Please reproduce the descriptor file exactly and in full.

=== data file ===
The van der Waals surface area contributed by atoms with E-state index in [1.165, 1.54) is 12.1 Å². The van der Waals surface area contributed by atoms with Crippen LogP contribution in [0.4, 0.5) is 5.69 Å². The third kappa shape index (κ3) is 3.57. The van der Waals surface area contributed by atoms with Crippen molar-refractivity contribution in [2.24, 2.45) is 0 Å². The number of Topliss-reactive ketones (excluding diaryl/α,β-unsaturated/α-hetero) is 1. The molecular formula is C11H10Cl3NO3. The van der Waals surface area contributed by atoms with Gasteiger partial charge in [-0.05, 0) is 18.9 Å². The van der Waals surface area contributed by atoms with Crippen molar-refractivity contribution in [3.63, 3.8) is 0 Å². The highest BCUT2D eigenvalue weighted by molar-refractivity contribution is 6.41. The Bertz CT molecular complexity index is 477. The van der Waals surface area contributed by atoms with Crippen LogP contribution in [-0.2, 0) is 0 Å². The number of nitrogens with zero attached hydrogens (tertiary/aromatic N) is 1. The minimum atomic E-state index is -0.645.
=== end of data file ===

The van der Waals surface area contributed by atoms with E-state index in [1.165, 1.54) is 12.1 Å². The van der Waals surface area contributed by atoms with Crippen LogP contribution in [0.4, 0.5) is 5.69 Å². The third kappa shape index (κ3) is 3.57. The van der Waals surface area contributed by atoms with Crippen molar-refractivity contribution in [2.24, 2.45) is 0 Å². The number of Topliss-reactive ketones (excluding diaryl/α,β-unsaturated/α-hetero) is 1. The molecular formula is C11H10Cl3NO3. The van der Waals surface area contributed by atoms with Gasteiger partial charge in [-0.05, 0) is 18.9 Å². The van der Waals surface area contributed by atoms with Crippen molar-refractivity contribution in [3.63, 3.8) is 0 Å². The highest BCUT2D eigenvalue weighted by molar-refractivity contribution is 6.41. The Bertz CT molecular complexity index is 477. The van der Waals surface area contributed by atoms with Crippen LogP contribution in [-0.2, 0) is 0 Å². The number of nitrogens with zero attached hydrogens (tertiary/aromatic N) is 1. The minimum atomic E-state index is -0.645.